A friend who is a long-time aide to Democratic legislators tells me he cut his eye teeth in politics 30 years ago on Sundays accompanying a (white) candidate from black church to black church. That the press so long gave black church political involvement a pass is doubtless due to a number of factors, not least a tacit acceptance of the importance of the black church in the black community—a point underlined by the insistence of some pastors, as Heagney, Hallet and Tory reported, that they have to endorse candidates because it is essential for the guidance of their communities.

No reporter stopped to ask if this was uniquely true of African American churches or a commentary about all clergy and therefore equally applicable to other faith traditions. In any event, black churches have begun to get equal scrutiny as white churches in a possible sign of progress on America’s march to racial equality.

Barack Obama’s speech to the annual convention of his denomination (the United Church of Christ) in June of 2007 led to an IRS investigation of the denomination’s continued entitlement to exemption. The invitation to speak had been extended when Obama had not announced his presidential candidacy. After he did, church officials subsequently insisted, they told him that his address could not be campaign-related, and that no representative of the campaign could appear with him inside the convention hall.

In fact, most of Obama’s speech was not relevant to the campaign, although there were two remarks that were part of his standard campaign oratory. Outside the hall, Obama campaign volunteers manned a campaign desk. Jeffrey Lord, a conservative “dissident” in the largely liberal UCC church, reported in the September 7 American Spectator that despite these precautions someone filed an anonymous complaint about the appearance.

Responding to the complaint, the IRS sent a letter asking the denomination to explain whether the appearance by Senator Obama constituted an endorsement, especially since only he and not any of his rivals had been invited. (IRS publications make clear that had the church invited all candidates, there likely would have been no problem.)

At first glance, the IRS decision to initiate an investigation was puzzling. It recognizes that not-for-profit organizations can invite an office-holder to speak even when he or she is a candidate, so long as the purpose of the invitation, and the topic of the address, is not the election, and as long as the official is not introduced as a candidate. Obama’s speech—about what his religious faith meant to him as a public official—was not, taken as a whole, overtly political.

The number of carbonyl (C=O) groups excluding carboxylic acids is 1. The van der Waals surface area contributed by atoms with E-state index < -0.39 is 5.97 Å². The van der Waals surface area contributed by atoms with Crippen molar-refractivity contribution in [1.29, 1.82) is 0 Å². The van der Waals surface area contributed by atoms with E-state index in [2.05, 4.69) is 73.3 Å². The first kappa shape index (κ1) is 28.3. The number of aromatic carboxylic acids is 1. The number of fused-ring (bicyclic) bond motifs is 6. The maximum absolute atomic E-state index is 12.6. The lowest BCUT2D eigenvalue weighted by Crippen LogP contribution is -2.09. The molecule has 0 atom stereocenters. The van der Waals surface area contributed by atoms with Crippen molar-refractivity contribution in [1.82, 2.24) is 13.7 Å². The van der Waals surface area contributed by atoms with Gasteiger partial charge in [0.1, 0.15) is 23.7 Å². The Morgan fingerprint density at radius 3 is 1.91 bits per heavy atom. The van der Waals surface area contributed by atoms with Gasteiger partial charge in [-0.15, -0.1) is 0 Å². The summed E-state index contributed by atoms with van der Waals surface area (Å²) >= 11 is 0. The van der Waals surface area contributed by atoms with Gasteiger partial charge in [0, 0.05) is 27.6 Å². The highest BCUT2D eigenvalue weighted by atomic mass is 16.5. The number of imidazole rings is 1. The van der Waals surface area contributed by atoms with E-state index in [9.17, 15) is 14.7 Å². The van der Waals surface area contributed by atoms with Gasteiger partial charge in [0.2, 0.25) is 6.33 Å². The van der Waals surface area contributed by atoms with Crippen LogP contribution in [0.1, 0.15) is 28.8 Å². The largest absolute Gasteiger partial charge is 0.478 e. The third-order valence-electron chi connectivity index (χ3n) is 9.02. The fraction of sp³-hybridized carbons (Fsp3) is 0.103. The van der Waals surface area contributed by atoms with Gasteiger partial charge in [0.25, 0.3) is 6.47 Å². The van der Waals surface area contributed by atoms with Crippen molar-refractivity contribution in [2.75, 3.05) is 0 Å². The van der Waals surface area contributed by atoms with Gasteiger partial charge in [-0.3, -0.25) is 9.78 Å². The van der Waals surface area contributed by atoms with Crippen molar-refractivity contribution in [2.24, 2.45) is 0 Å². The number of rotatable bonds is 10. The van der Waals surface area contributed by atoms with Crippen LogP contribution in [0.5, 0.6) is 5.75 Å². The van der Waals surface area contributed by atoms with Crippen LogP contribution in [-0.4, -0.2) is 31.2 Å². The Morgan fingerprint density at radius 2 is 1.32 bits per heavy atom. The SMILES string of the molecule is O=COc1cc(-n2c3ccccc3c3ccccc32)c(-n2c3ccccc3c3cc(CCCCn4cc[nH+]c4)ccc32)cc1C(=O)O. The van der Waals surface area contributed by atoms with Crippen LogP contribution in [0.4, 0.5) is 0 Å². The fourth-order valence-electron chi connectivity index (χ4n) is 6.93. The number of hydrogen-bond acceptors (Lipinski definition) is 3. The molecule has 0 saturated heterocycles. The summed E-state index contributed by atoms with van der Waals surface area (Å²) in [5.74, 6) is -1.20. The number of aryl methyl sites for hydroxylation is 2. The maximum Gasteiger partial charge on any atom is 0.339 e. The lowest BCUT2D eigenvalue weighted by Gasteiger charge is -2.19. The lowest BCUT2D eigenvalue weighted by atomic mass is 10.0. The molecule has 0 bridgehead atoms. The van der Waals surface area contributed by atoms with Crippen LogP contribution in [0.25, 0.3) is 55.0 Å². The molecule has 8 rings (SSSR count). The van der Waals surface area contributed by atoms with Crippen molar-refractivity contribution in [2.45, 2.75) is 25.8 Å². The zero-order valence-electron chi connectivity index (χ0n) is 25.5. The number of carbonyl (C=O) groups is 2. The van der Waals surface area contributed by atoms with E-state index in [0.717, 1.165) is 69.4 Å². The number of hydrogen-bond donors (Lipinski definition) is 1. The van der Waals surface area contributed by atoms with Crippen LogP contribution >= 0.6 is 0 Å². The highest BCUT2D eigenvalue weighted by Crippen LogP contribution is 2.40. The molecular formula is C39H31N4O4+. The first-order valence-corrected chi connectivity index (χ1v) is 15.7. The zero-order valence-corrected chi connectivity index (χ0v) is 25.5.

Melissa Rogers, a church-state expert who finds time to blog at, spelled out in a characteristically detached and analytically detailed post the reasons why the UCC appears not to have violated the law. Rogers also emphasized what almost all the journalists missed: The IRS had not found a violation but was merely investigating whether one had occurred. In any event, in May the IRS agreed with Rogers that the UCC had not breached its duty to remain non-partisan.

To be sure, investigations can be a burden, and they can be used as a means of punishing political enemies. The 1972 Christian Echoes case, in which a para-church organization noted for its strident anti-communism lost its tax exemption for opposing “liberal” candidates, was reportedly undertaken by the Kennedy-Johnson administration to punish a hard-line critic.

The UCC inquiry set off a firestorm of press coverage, comprising descriptions of the UCC (which in several articles, including a lengthy one in the New York Observer by Alvin Chang March 26, was depicted as being pleased with all the publicity); the IRS investigation itself; and commentary by experts on the meaning of it all.